Taking on Accessibility Challenges in Complex Web Applications, Shawn Lauriat
Living on the Learning curve: Don’t Fall In! Minding the Gap between Developer and User Knowledge, Sassy Outwater
Developers dream up big, beautiful, far-reaching solutions for accessibility problems, but there is one problem no amount of code can fix: your user’s access to and knowledge of adaptive technology.
What your user knows about adaptive technology can hurt you. Especially in today’s population of newly-disabled baby boomers with relatively
little adaptive technology training, what are the real statistics you need when creating testing personas?
How many people actually have the skills and technology to take advantage of accessibility solutions? And why does this have such a drastic impact on your code? Most importantly, what can you do as a developer or content creator to bridge the gaps between disabled AT experts and retired adults with no idea how to use a computer without a mouse?
What kinds of training are out there for persons with disabilities for technology, and how does the widely used training curriculum impact you? What can your content do to be more accessible to both ends of the learning curve?
For Beginners: Quality and the “Secret Mission”, Devorah Firestone
Are you tired of coming in at the end of a project to do accessibility testing with little control over schedule and design? Are you concerned with how your team will adjust to the changes in accessibility law?
Here is a roadmap of best practices, political tools, learning lists, and background knowledge to increase the quality of work for the beginning development-side tester responsible for accessibility. This course of action will also plant seeds to move you toward a long term role as a skilled analyst able to fulfill requirements and to participate in the user experience from the beginning of the lifecycle on for both creativity and a more pleasant project for everyone.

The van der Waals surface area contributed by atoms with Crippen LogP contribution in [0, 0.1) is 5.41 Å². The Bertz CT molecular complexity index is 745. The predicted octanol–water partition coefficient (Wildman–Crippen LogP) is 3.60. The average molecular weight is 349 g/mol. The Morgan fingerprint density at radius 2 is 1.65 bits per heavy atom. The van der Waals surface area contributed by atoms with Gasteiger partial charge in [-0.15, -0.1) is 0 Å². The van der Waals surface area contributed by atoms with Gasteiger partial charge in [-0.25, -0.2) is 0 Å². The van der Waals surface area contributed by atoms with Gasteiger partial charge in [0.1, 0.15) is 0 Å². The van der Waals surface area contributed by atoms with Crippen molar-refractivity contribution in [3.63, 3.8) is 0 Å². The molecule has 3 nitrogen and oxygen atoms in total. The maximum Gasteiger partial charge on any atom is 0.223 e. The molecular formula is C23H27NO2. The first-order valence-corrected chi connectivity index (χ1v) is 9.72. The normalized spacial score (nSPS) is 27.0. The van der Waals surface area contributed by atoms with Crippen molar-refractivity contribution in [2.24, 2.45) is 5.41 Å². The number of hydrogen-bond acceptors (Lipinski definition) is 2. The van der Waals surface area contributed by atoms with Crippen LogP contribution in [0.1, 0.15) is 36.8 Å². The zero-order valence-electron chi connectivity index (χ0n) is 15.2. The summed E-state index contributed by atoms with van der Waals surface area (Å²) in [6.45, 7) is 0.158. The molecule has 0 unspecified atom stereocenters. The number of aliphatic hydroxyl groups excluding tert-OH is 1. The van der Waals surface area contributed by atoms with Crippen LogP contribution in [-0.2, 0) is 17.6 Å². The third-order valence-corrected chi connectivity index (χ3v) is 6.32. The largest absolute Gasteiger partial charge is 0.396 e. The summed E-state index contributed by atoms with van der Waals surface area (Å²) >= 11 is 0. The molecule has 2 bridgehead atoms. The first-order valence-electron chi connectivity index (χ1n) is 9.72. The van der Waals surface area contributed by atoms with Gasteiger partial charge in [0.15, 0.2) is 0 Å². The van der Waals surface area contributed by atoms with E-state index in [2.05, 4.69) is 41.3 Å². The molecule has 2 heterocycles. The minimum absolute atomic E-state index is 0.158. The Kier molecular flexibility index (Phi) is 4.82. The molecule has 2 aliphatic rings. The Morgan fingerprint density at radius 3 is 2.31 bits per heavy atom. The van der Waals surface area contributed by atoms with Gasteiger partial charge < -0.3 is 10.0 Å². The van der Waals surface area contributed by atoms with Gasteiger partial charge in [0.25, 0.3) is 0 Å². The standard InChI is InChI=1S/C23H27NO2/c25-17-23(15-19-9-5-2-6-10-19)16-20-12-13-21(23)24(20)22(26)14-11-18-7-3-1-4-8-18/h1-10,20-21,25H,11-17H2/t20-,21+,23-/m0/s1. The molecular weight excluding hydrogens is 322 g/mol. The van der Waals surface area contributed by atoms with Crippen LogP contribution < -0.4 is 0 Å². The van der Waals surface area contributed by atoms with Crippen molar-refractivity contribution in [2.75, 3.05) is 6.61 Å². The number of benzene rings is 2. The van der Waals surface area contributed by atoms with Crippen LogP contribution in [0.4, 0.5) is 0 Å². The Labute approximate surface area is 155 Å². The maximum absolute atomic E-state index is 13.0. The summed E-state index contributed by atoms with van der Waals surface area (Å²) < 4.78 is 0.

Accessibility and the HTML5 Canvas Element, Mark Sadecki
Can a 2D interactive bitmap actually be accessible? Learn about the challenges and the solutions to making the canvas element accessible to users of assistive technology, including current levels of support and a roadmap for the future.
Using Quail for Automated Web Accessibility, Jesse Beach
Modern web development workflows incorporate test coverage as a means to validate code behavior. This practice is called continuous integration. These tests ensure the consistent behavior of an application’s classes and methods as new capabilities are added to a system. The Quail accessibility testing framework is intended to be another testing component that developers can add to their continuous integration workflows so that the accessibility of rendered markups can be measured throughout a product’s lifecycle.
This presentation will introduce Quail and demo its capabilities. I will also discuss the near-term project milestones of our current development cycle as well as the support that we plan to provide. We are working with a development team from the Dutch government to expand the current set of features to include full WCAG and 508 guideline support. Quail is an open-source project so I will also detail how individuals might contribute.
Read our project announcement.
Mobile Accessibility on the Move, Kathy Wahlbin
Even though WCAG 2.0 was written before smartphones put mobile accessibility in the public eye, WCAG 2.0 was written to be forward-thinking and has proved to be so. During this session, you’ll learn about available mobile accessibility resources from the W3C Web Accessibility Initiative. You’ll also learn about the new work going on in the Mobile Accessibility Task Force to create and update techniques for WCAG in mobile websites and native apps.